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Phoenix to call ECHL franchise 'Roadrunners'

PHOENIX -- The downtown investment group that owns NBA, WNBA
and Arena Football League teams in Phoenix added a hockey franchise
Tuesday.

Suns Legacy Partners, which also operates the America West Arena
where the Phoenix Suns, Phoenix Mercury and Arizona Rattlers play,
resurrected a time-honored hockey name for its ECHL club -- the
Phoenix Roadrunners.

At a news conference, co-owner Robert Sarver introduced former
NHL star Claude Lemieux as the team president.

Sarver, the Suns' managing partner, said the Roadrunners would
have filled a niche in the Phoenix sports scene regardless of the
NHL lockout.

"Basketball is expensive -- it would be hard to get Shawn Marion
to play for $500 a week at this point," Sarver said. "But this
hockey is an opportunity, for a $10 or $12 ticket, where families
with kids can come in and have a good time."

The franchise became available when its original owners were
unable to put a deal together in the Chicago area. The league
approved the sale to SLP on Jan. 26.

So far, the Roadrunners are nothing but a front office, but
Lemieux said he planned to hire a coach-general manager within a
few weeks to get ready for a season that begins in October.

"I have names, and I have one in particular that I'm pretty set
on," he said.

Sarver and Suns chairman Jerry Colangelo acquired the rights to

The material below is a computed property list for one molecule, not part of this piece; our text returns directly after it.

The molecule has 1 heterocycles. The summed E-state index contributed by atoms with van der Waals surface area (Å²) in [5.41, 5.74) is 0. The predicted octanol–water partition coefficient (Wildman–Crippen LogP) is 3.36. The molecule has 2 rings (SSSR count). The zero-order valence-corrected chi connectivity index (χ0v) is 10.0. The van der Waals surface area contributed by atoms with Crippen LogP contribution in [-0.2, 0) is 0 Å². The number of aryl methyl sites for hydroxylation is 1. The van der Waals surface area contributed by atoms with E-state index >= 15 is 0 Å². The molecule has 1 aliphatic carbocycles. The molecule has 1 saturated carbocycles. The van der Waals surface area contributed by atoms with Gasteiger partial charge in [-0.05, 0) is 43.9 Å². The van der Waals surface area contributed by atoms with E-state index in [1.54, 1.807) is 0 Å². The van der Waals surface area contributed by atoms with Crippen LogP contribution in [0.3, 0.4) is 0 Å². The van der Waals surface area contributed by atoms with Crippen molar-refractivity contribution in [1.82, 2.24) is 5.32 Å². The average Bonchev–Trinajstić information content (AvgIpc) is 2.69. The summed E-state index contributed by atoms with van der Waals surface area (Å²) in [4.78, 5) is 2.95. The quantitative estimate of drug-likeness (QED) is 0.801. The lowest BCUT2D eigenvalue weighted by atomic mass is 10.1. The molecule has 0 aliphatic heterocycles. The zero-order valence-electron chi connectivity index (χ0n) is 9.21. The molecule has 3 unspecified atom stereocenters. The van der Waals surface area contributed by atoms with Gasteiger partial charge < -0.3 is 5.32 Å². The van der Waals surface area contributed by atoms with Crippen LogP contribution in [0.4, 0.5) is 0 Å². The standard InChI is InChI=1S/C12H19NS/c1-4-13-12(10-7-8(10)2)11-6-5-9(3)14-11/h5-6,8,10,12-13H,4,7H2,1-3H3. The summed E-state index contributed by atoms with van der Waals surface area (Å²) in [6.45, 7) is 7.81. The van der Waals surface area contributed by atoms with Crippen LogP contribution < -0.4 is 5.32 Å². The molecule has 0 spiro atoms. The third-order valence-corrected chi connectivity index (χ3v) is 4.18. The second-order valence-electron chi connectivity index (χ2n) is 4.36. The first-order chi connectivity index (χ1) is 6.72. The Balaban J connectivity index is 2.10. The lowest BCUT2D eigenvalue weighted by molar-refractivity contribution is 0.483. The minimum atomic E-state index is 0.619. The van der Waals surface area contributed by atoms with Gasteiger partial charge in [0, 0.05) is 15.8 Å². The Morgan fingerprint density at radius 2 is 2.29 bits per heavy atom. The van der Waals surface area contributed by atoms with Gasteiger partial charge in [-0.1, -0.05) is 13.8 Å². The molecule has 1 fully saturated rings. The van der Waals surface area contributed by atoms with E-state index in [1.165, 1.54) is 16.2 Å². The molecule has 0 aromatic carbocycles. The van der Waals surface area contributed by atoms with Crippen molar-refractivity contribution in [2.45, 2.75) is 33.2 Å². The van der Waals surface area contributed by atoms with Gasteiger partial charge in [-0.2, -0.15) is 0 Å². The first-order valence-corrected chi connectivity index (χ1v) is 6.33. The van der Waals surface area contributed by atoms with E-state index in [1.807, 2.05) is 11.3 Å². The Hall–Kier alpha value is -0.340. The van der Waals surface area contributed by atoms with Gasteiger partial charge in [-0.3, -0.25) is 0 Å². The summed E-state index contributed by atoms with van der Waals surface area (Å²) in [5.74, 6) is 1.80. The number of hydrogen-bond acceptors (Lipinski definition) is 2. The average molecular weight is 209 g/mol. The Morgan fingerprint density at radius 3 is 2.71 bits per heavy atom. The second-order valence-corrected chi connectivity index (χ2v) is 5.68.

the name and logo from Alberta businessman Lyle Abraham. Lemieux
said he hadn't decided whether to adopt the uniform style and
silver-and-blue colors the Roadrunners wore during their last
International Hockey League season in 1996-97.

The team has no NHL affiliation and will play its first season
as an independent.

The obstructed-view seats which cost the Phoenix Coyotes
millions in lost revenue at the arena from 1996-2003 will not be
sold, and Colangelo said an average of 5,000 fans per game was the
break-even point with average ticket price below $15.

Coupled with the move of the New Jersey franchise to Stockton,
Calif., the Roadrunners will make 10 teams in the West Division of
the former East Coast Hockey League.

Lemieux, 39, played the last of his 19 NHL seasons with Dallas
in 2002-2003 but continued to reside in Phoenix. He said he had
been interested in running a minor league team for 18 months, but
wasn't sure what the situation would be until he met Suns president
Bryan Colangelo last fall.

The ECHL's restrictions on older players -- designed to focus on
development of strong NHL prospects -- interested him, Lemieux said,
and he became convinced of the league's player quality after seeing
a game in Las Vegas three weeks ago.